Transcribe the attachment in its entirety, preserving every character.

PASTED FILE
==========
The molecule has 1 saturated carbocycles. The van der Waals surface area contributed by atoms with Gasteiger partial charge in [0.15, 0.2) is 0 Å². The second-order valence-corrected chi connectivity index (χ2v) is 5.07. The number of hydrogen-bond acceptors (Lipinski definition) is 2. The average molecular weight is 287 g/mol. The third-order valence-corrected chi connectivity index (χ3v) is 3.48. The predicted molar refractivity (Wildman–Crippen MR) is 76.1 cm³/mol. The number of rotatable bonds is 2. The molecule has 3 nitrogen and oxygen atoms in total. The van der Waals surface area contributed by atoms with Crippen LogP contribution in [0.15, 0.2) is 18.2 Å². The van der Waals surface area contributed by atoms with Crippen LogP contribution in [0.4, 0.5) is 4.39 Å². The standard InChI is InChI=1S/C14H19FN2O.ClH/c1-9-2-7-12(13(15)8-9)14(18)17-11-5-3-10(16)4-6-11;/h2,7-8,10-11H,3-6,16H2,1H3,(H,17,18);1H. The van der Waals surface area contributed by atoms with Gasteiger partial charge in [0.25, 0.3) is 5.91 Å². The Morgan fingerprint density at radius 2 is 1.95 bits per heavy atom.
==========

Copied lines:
The molecule has 1 saturated carbocycles. The van der Waals surface area contributed by atoms with Gasteiger partial charge in [0.15, 0.2) is 0 Å². The second-order valence-corrected chi connectivity index (χ2v) is 5.07. The number of hydrogen-bond acceptors (Lipinski definition) is 2. The average molecular weight is 287 g/mol. The third-order valence-corrected chi connectivity index (χ3v) is 3.48. The predicted molar refractivity (Wildman–Crippen MR) is 76.1 cm³/mol. The number of rotatable bonds is 2. The molecule has 3 nitrogen and oxygen atoms in total. The van der Waals surface area contributed by atoms with Crippen LogP contribution in [0.15, 0.2) is 18.2 Å². The van der Waals surface area contributed by atoms with Crippen LogP contribution in [0.4, 0.5) is 4.39 Å². The standard InChI is InChI=1S/C14H19FN2O.ClH/c1-9-2-7-12(13(15)8-9)14(18)17-11-5-3-10(16)4-6-11;/h2,7-8,10-11H,3-6,16H2,1H3,(H,17,18);1H. The van der Waals surface area contributed by atoms with Gasteiger partial charge in [0.25, 0.3) is 5.91 Å². The Morgan fingerprint density at radius 2 is 1.95 bits per heavy atom.